Since I moved back to the high prairie to think, read and write, my understanding of the world has completely transformed. Both hopeful and daunting, the main changes can be listed (temporarily, because to me a “list” is something that is written down so it can be changed). They include the following ideas, which you may find difficult. :
1. Everything is a process. We are now told that even our memories, our identities, our daily experiences, are interactions and only permanent because that is the way we think of them. My efforts to stay the same “me”, resisting all efforts to control and change me, are futile. This is not at all the same thing as surrender to what acts on me or changes within me. It is more like conversion away from still photos to video, or from painting to music. It accepts the dimension of time and finds persistence and stability in themes and rhythms.
2. Because it is all a process, new things constantly emerge both outside and inside us, both good and bad, both perceived and denied. The advantage to recognizing process is being alert and able to adjust, though humans have a biological/mammalian drive to keep everything the same. The fact that we CAN adjust to newly emerged things like climate change or the invention of the Internet, means that we persist, which is one way we define success.
3. Too often our definition of success is personal and not social. Consider HIV-AIDS, an emergent factor on both levels. Here are three TED talks that review the topic in case you’ve never heard of it.
4. Membranes — divisions, dividing points, boundaries — develop as ways of controlling process. Some are permeable (screens on windows), some are very stubborn (the blood barrier to the brain), some are negotiable (the legal boundaries of property), and some are very tiny. There are two membranes I think about quite a bit: one is the skin, which separates the organism from the environment; the other is the cell wall, which acts like a one-celled organism within the environment of the body. Since we can’t see cells, most of us are unaware of the system of gates and docks in the wall of a cell that keep out some molecules while admitting oxygen and nutrients.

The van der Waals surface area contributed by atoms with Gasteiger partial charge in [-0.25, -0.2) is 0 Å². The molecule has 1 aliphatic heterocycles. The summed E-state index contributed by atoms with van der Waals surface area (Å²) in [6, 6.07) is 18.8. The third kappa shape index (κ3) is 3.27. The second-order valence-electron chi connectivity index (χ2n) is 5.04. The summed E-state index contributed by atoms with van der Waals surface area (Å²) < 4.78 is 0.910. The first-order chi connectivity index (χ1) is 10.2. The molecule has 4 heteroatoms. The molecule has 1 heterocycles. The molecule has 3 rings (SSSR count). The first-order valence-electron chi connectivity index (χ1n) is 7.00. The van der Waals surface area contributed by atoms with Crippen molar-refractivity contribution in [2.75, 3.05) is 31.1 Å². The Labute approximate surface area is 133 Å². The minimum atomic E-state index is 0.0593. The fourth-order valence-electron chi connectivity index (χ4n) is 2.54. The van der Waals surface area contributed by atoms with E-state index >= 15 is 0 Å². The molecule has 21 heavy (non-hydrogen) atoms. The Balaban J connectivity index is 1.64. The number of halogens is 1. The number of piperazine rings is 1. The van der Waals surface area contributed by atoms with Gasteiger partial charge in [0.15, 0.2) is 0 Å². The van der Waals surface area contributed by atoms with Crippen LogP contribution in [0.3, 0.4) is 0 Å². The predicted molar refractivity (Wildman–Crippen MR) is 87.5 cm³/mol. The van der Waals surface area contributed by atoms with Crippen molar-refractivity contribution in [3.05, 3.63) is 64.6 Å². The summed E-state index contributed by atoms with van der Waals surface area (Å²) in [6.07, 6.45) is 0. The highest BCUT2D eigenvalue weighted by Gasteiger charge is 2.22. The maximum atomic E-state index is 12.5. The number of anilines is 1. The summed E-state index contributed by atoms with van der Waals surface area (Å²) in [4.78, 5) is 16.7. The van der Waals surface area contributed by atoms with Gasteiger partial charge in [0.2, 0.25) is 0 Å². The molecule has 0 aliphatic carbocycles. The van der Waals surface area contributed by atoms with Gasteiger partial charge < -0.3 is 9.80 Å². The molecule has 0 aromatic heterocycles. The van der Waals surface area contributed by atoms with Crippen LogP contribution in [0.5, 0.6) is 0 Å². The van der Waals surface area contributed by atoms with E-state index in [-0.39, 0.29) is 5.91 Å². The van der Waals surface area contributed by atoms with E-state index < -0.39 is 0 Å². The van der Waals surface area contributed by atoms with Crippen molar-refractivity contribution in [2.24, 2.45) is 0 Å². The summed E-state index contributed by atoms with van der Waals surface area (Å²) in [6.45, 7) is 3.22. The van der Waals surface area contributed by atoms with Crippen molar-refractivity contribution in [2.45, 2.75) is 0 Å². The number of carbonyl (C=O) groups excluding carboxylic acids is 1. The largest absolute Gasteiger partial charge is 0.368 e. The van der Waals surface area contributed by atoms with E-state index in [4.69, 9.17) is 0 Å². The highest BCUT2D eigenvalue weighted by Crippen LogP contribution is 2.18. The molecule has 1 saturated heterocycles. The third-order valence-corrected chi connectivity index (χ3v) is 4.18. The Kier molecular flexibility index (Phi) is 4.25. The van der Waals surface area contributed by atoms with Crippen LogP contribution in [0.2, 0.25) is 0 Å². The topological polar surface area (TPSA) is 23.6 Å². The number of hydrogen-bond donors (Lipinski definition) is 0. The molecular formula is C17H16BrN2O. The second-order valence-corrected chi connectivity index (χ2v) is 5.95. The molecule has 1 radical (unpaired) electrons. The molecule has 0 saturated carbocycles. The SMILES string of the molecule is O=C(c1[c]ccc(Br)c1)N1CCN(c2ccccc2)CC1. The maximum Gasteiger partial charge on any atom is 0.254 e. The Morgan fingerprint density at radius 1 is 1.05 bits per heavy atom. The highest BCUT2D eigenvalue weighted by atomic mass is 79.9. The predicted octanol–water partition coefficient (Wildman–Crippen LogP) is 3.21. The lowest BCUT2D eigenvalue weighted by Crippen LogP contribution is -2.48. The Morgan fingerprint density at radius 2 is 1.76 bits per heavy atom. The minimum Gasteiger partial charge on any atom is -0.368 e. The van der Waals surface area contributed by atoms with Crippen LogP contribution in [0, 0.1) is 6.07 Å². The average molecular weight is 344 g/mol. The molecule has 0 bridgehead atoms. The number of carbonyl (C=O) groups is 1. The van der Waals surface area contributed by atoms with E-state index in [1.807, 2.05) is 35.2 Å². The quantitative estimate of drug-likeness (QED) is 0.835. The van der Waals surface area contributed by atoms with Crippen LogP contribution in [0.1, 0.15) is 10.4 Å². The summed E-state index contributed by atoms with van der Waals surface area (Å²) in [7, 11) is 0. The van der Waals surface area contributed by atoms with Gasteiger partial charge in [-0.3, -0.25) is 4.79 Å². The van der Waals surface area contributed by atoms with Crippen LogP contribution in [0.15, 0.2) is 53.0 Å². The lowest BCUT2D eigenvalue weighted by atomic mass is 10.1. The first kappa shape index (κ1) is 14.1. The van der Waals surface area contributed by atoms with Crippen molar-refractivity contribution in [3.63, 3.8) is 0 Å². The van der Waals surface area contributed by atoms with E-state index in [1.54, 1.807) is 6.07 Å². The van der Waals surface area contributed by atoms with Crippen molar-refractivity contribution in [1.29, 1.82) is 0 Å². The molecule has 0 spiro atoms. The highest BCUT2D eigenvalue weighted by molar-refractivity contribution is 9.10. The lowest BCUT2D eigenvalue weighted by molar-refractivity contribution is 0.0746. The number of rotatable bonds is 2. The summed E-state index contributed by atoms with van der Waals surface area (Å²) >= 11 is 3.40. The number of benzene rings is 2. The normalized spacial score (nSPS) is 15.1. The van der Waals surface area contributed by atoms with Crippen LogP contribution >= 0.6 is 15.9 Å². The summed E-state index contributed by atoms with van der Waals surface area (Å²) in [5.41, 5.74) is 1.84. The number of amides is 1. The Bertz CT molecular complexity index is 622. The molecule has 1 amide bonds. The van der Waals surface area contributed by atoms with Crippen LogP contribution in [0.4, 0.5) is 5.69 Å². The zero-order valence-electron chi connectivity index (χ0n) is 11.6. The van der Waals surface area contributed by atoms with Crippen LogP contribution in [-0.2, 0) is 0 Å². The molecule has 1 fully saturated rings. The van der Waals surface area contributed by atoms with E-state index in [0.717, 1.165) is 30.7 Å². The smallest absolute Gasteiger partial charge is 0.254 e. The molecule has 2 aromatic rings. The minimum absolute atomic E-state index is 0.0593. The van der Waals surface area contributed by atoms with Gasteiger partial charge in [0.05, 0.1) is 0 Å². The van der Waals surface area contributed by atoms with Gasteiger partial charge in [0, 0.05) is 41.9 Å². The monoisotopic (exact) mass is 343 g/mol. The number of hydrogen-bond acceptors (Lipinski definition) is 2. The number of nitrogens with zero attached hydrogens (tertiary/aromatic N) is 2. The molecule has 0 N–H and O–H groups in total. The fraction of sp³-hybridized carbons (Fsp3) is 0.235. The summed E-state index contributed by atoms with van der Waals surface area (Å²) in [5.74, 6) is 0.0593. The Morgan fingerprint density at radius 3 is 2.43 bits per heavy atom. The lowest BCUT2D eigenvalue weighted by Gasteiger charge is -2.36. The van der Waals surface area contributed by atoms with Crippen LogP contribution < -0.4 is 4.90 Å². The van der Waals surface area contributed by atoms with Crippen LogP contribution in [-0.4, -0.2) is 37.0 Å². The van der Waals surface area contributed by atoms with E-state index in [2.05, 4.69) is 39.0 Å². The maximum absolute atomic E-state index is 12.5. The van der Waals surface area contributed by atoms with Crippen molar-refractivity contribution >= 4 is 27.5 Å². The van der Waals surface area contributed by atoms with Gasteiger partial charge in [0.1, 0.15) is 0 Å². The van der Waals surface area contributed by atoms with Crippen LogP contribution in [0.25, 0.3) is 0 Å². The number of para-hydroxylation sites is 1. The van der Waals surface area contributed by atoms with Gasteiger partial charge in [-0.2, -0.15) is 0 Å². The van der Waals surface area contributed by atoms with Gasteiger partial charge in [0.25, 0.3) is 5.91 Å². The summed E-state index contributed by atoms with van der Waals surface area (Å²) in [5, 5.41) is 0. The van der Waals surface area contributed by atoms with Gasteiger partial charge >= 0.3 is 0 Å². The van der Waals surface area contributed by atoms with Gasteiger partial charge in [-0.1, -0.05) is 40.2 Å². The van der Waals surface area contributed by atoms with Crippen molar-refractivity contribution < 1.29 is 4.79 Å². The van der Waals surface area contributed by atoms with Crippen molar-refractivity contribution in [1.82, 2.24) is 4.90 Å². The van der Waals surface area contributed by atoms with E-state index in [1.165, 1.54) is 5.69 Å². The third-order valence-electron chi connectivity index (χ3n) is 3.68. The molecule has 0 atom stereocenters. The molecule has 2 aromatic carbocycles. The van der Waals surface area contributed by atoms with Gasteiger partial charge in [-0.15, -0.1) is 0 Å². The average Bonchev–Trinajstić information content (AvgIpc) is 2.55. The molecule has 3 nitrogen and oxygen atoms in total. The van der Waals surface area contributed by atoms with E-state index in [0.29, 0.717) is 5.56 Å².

5. Consciousness. What we are aware that we are perceiving, what we could perceive if we adjusted our filtering mechanisms (gates and ports of our awareness membrane, which is a source of identity), and what happens to keep us alive through nearly automatic constant adjustments that work in loops or pendulums, varying between too much and too little in a process called “homeostasis”— mostly it all goes along by itself. Most of our consciousness is devoted to the conversation with what is around us, outside.
6. Emergent disruption of homeostatic balance by new influences recur, maybe in the molecular nuclear codes that were the source of our creation when the two sides of the chromosomes were zipped together at conception. A virus is a membrane-crossing, emergent — or rather intrusive — code that gets into the body, then into the cell, in order to “eat” it by making the cell into itself. The most major driver of life-process in the universe is our consuming each of other.
7. Raising understanding of what would in earlier times have been a mysterious failing of the body’s processes, we consciously set out to restore homeostasis, either by adding compensation (insulin) or by disrupting the code (anti-retrovirals). Maybe by acts and manipulations.